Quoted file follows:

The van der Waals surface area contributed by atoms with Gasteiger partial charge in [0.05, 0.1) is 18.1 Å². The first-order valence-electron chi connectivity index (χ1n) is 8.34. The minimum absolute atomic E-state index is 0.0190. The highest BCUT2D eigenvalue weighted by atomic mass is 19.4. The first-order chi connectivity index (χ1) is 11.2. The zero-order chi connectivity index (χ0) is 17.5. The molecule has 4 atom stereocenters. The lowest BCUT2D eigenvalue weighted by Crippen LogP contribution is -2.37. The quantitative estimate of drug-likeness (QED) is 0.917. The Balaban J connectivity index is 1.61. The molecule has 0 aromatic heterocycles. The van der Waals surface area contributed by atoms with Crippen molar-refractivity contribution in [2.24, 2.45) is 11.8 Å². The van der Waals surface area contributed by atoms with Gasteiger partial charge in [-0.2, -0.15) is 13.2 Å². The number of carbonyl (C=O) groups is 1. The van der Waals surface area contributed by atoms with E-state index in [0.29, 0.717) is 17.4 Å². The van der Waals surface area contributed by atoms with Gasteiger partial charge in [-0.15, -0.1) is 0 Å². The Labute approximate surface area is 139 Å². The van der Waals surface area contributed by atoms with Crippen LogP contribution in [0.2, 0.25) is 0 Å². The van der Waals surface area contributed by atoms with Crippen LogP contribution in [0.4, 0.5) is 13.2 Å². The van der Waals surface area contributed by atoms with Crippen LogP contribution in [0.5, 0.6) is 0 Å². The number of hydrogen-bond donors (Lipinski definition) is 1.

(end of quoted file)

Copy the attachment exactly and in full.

The van der Waals surface area contributed by atoms with Gasteiger partial charge in [0.05, 0.1) is 18.1 Å². The first-order valence-electron chi connectivity index (χ1n) is 8.34. The minimum absolute atomic E-state index is 0.0190. The highest BCUT2D eigenvalue weighted by atomic mass is 19.4. The first-order chi connectivity index (χ1) is 11.2. The zero-order chi connectivity index (χ0) is 17.5. The molecule has 4 atom stereocenters. The lowest BCUT2D eigenvalue weighted by Crippen LogP contribution is -2.37. The quantitative estimate of drug-likeness (QED) is 0.917. The Balaban J connectivity index is 1.61. The molecule has 0 aromatic heterocycles. The van der Waals surface area contributed by atoms with Crippen molar-refractivity contribution in [2.24, 2.45) is 11.8 Å². The van der Waals surface area contributed by atoms with Gasteiger partial charge in [-0.2, -0.15) is 13.2 Å². The number of carbonyl (C=O) groups is 1. The van der Waals surface area contributed by atoms with E-state index in [0.29, 0.717) is 17.4 Å². The van der Waals surface area contributed by atoms with Gasteiger partial charge in [-0.15, -0.1) is 0 Å². The Labute approximate surface area is 139 Å². The van der Waals surface area contributed by atoms with Crippen LogP contribution in [0.2, 0.25) is 0 Å². The van der Waals surface area contributed by atoms with Crippen LogP contribution in [0.4, 0.5) is 13.2 Å². The van der Waals surface area contributed by atoms with Crippen LogP contribution in [0.5, 0.6) is 0 Å². The number of hydrogen-bond donors (Lipinski definition) is 1.